Volume 1, March, 2016



Diana P. Petkova
Pages: 1-17

ABSTRACT - This paper studies cultural distance and the ways, in which it can influence perceptions of cultures, people, social and psychological phenomena. There are two main foci in the present research. The first is the significant differences between the Japanese and Western conceptions of religion. And the second is the methodological challenges that can be experienced by non-Japanese researchers when they are confronted with the specific Japanese worldview. The study is based on the findings of 27 ethnographical interviews conducted in the Kansai region of Japan and registered on tapes. Although there is a common belief that Japanese are “non-religious”, “non-spiritual”, and “non-metaphysical”, on the basis of the interviews conducted this paper claims that Japanese religious identity exists and that it can be defined as a conscious or subconscious drive to the supra-natural. It can also be expressed in many different forms, such as bowing down, praying, meditating, chanting, contemplating, etc. However, the Japanese conceptions of religiousness have very little in common with the European or American concepts of religion. The Japanese worldview is based on synthesis, while the Western worldview is grounded on differentiation. In the clash of the two diametrically opposite perceptions misunderstandings and miscommunication can occur. Thus, for a long time researchers have read Japanese meanings through Western codes. In learning how to decipher local codes, new meanings start to emerge. In such a way, the reconciliation of the two conflicting perspectives brings higher level of knowledge and understanding of culture.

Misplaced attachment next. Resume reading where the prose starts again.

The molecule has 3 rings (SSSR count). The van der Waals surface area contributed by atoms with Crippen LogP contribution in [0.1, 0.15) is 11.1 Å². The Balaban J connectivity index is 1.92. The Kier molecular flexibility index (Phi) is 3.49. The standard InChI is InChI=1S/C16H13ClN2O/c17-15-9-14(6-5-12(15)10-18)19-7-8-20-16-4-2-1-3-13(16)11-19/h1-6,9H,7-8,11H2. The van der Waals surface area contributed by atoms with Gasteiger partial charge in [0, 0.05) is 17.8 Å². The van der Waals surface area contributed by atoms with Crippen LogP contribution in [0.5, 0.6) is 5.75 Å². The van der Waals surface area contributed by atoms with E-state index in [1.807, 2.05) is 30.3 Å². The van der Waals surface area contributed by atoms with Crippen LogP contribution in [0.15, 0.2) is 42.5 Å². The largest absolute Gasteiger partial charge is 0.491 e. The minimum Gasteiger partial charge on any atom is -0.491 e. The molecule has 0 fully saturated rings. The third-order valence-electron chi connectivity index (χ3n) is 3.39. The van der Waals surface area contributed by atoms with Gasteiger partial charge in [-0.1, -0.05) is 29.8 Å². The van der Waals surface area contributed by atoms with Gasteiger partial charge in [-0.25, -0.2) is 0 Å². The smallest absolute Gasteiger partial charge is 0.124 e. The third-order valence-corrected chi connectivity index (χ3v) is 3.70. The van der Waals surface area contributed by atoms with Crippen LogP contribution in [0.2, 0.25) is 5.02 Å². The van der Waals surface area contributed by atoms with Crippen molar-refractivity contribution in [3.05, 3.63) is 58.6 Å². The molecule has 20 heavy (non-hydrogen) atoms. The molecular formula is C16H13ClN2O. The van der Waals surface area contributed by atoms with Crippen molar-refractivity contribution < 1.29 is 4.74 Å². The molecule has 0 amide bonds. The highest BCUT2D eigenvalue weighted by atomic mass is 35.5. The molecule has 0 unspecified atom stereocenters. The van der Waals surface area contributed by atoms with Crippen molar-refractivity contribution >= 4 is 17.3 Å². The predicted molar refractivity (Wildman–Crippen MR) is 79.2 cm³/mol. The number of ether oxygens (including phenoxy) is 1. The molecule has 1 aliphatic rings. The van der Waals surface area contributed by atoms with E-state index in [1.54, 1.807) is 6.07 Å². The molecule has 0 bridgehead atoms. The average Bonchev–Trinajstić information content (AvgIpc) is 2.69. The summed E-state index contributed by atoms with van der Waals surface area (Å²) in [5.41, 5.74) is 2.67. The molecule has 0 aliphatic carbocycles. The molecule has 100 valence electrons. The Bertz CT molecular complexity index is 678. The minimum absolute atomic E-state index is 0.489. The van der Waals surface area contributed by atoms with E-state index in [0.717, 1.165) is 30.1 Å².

Keywords: Japan, Japanese culture, Japanese religions, cultural distance, perception, cross-cultural study, ethnographical interview


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